“The sprigs of borage in wine are of known virtue to revive the hypochondriac and cheer the hard student” John Evelyn, Acetaria
Borage had its fans as long ago as Evelyn writing in 1699.
This herb is a bit out of fashion now – you can’t buy a bag of borage – but you can easily grow it and its well worth it. Borage has a very high nutrition content and you can eat both the leaves and flowers.
The young leaves have the freshness of cucumber and the larger leaves can be cooked like spinach. The leaves are hairy, but this slight prickliness is very superficial and dissolves completely in cooking.
The flowers make pretty ice cubes – just place washed borage flowers into an ice cube tray and top up with water. Borage flowers are also perfect to give a bit of glamour and cucumber flavour to your salad.
In Italy, borage leaves are used to make Borage Pansotti, a delicious, traditional, triangular ravioli filled with borage and ricotta.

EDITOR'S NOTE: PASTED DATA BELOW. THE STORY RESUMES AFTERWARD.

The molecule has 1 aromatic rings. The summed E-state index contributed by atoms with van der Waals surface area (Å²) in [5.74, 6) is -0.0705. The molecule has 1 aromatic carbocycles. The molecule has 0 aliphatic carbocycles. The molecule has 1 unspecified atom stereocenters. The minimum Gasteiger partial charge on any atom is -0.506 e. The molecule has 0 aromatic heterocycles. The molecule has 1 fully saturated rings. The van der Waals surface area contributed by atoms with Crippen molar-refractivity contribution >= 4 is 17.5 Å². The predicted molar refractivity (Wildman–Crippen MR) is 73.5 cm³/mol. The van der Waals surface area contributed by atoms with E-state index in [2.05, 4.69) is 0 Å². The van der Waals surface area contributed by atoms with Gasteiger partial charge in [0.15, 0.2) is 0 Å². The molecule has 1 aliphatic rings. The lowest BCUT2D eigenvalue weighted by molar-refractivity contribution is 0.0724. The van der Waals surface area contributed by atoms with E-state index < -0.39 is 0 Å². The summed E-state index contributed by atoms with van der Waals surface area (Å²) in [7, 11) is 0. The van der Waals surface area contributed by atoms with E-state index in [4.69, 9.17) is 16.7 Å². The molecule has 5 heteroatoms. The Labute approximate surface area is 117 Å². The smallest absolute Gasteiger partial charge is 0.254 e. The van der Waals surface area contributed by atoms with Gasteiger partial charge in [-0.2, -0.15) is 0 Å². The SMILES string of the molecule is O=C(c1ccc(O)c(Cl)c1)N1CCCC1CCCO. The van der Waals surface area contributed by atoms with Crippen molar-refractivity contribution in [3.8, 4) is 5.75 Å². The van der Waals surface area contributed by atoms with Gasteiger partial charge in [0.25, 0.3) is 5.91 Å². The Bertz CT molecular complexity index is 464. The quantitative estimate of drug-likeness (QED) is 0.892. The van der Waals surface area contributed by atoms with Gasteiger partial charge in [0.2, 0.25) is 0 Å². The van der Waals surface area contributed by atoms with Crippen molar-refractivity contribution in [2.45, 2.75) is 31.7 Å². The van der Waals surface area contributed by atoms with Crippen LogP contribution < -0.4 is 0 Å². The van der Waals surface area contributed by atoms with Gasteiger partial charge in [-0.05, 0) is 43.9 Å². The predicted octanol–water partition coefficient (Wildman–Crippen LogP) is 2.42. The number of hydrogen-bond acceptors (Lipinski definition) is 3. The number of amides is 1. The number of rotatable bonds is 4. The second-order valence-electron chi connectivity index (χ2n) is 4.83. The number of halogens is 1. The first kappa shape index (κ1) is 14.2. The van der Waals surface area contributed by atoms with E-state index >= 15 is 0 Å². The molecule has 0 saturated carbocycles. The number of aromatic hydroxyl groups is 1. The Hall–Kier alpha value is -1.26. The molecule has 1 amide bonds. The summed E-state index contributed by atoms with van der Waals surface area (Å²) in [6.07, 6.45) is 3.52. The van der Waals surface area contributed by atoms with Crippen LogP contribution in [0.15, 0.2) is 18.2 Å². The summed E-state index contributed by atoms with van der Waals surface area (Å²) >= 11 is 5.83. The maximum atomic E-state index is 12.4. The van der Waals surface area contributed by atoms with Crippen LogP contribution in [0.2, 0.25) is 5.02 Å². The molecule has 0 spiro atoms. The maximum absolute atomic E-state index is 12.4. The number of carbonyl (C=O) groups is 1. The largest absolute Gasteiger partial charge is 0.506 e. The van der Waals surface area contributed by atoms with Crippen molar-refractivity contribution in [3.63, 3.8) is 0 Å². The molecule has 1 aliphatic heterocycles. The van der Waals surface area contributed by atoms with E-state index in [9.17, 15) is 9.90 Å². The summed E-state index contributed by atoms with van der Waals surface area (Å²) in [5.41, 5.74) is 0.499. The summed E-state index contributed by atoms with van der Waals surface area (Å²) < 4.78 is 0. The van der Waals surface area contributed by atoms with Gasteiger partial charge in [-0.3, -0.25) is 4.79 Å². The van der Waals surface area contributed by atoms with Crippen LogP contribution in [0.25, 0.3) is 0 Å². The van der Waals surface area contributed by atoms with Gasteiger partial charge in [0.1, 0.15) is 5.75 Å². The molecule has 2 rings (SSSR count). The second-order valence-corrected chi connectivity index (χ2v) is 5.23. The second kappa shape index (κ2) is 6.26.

Here’s the recipe for the version I made – serve tossed in some lemon butter with a sprinkling of parmesan and a seasonal salad. Mine were more filling than pasta, but tasted wonderful nevertheless!
To make about 25 ravioli
For the pasta:
110g plain flour
42g wheat or spelt flour
1/2 tsp olive oil
50ml cold water
Mix all the ingredients together then knead for at least 5 minutes, until the dough is smooth and stretchy. Cover in clingfilm and rest in the fridge for an hour.
For the filling:
275g borage leaves
125g ricotta cheese
1/2 clove chopped garlic
1 beaten egg
25g finely grated parmesan cheese
Whilst the dough is resting, make the filling.
Blanch the washed borage leaves in boiling, salted water for about 3 minutes.
Rinse under cold water, then squeeze out as much moisture as possible – the easiest way is to wrap the cooked, cooled borage in a clean tea towel and squeeze.
Chop the borage very finely in a processer.
Add all the other ingredients, mix well.
Roll out the rested dough very thinly and cut into 2inch squares.
Place a tablespoon of the borage filling in the middle of each square, then fold and seal well.
Cook in boiling, salted water for about 3-5 minutes, until the ravioli float to the top of the pan.
Toss in butter and a tablespoon of lemon juice, or serve with a tomato sauce for a heartier supper.